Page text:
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Old 03-18-2008, 05:39 PM   #1
Homercidal
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Ok, I'm planning on brewing up a Belgian Wit on Thursday, and trying to get the ducks in a row ahead of time. My question is how to prepare the flavorings.

Do I "zest" the orange peel, or simply peel the orange and drop in the boil (at flameout?)

Also, I'm going to use coriander, so do I use a spice/pepper grinder to grind this coarse, or crush it, or what?

 
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Old 03-18-2008, 06:00 PM   #2
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Not an expert, but I ordered my orange peel dried from NB. As for the corriander I put it in a bag and crushed it witha rolling pin. Not into a flour but it crushed pretty easily and reletively fine

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Old 03-18-2008, 06:11 PM   #3
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You will want to use the orange zest, and for coriander i have a mortar and pestle that i use for campden tablets to crush the seeds and dump them in at 2-5 minutes usually

 
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Old 03-18-2008, 06:36 PM   #4
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There is a difference between sweet and bitter orange peel. Most wit recipes I have seen call for bitter orange peel. To get bitter witha fresh orange, you will need to zest your orange fairly deep in order to get some of the white pith. Alternatively, you could buy some bitter orange peel from an LHBS. 0.5 ounce, which is probably all you'll need, should be less than $1.
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Old 03-18-2008, 06:40 PM   #5
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Quote:
Originally Posted by Homercidal
Ok, I'm planning on brewing up a Belgian Wit on Thursday, and trying to get the ducks in a row ahead of time. My question is how to prepare the flavorings.

Do I "zest" the orange peel, or simply peel the orange and drop in the boil (at flameout?)

Also, I'm going to use coriander, so do I use a spice/pepper grinder to grind this coarse, or crush it, or what?
Use the zest and add it between 5 mins and flameout.

For my coriander, I put it in a ziploc and crush them with a rolling pin. Enough to crack the seeds open, but not enough to pulverize them into a black-pepper-like consistency.
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Old 03-18-2008, 08:35 PM   #6
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I always have preferred the fresh orange zest.

For what it's worth, Here's a quote from July/Aug 2007 BYO mag, Style profile (Witbier) by Jamil Zainasheff:

"The best way to add citrus character is with fresh citrus. The Petrified bits of orange peel often used bay be authentic, but fresh zest has a much brighter character. Select tangerines or oranges with a nice bold, fresh, aroma...Use a citrus zester to peel the very surface of the skin and avoid digging deep into the white pith as it si bitter and lacks citrus character. Measure the zest by weight, targeting about 1 to 2 ounces in a 5 gallon batch."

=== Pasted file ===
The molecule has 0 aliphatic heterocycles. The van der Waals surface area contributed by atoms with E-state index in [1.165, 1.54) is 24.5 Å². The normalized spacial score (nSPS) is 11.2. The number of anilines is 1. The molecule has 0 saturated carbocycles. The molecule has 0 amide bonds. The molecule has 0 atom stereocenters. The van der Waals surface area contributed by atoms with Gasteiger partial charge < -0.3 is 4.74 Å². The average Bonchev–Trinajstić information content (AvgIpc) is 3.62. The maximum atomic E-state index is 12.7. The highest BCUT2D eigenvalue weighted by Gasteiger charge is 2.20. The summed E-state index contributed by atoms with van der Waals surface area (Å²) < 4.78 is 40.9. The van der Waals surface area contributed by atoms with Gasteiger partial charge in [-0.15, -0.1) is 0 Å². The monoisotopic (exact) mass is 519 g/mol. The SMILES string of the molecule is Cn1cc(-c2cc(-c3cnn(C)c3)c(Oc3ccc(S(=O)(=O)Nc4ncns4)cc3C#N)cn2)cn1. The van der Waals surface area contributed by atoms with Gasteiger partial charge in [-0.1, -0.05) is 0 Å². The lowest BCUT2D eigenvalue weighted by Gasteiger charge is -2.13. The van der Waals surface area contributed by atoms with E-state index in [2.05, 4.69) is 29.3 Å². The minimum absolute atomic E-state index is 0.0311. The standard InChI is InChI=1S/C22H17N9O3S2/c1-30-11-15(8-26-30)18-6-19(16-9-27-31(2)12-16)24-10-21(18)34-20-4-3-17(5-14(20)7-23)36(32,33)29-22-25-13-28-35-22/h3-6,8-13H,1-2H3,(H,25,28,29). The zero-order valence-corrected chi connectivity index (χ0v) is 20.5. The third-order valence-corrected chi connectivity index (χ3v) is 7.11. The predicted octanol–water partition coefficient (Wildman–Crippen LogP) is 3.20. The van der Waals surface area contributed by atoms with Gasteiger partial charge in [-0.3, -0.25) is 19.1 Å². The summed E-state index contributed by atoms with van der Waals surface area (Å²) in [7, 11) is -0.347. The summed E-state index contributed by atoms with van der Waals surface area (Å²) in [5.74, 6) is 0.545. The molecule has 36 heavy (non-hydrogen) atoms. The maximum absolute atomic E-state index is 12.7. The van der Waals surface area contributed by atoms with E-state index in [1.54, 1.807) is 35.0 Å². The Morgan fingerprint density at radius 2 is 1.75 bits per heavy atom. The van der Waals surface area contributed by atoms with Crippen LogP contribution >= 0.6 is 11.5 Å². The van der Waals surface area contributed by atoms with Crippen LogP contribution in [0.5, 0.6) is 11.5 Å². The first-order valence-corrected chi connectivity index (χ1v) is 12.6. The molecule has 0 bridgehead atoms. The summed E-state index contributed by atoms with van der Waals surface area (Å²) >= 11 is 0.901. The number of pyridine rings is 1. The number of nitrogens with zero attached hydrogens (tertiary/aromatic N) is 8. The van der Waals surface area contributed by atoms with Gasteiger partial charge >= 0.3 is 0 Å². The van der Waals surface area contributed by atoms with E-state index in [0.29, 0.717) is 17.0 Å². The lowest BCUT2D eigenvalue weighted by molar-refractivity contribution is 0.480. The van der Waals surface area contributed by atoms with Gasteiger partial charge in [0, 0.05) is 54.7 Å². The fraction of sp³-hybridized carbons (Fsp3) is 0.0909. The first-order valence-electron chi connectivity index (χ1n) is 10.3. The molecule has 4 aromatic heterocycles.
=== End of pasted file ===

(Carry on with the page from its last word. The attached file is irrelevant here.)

His recipe is in that article, as well. (calls for 1.5 oz of zest and .4 oz of crushed coriander.)

As for the coriander, he says, "I gently crush the coriander with the back of a heavy spoon to expose the inside of the seeds, which gives it a fairly strong, spicy character versus whole seeds. The level of coriander is probably the area most brewers overshoot, resulting in a really peppery beer. The desired result is a gentle background spicing not an overwhelming one. If you have fairly fresh coriander, start with .4 oz per 5 gallon batch during the last 5 min of boil."

I hope this isn't too long for you! I just happened to have that BYO issue in front of me, as I am working on a Wit recipe now for my next brew. That is a really good article and highly suggested!

Good luck w/ your brew!

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Old 03-18-2008, 10:22 PM   #7
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You guys rock! I already bought the coriander, and am ready to crush it on brew day. I forewent the dried peel at the brew store, and bought several oranges and lemons at the store instead.

I'll zest them up during the boil and have some really fresh stuff in there.

Can't wait to make this!

 
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Old 03-19-2008, 06:10 PM   #8
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Sounds great! I was contemplating the same thing, and you all saved me from creating this same thread.

Thanks!!

 
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Old 12-10-2011, 09:10 PM   #9
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Nearly 4 years later and this thread helped me out so much. I appreciate it guys!

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Old 12-12-2011, 02:46 PM   #10
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FYI I brewed a wit last weekend and still use the fresh zest. But I found that using a vegetable peeler is even easier than using the grater. The outer peel comes off in small strips with pretty much no pith.

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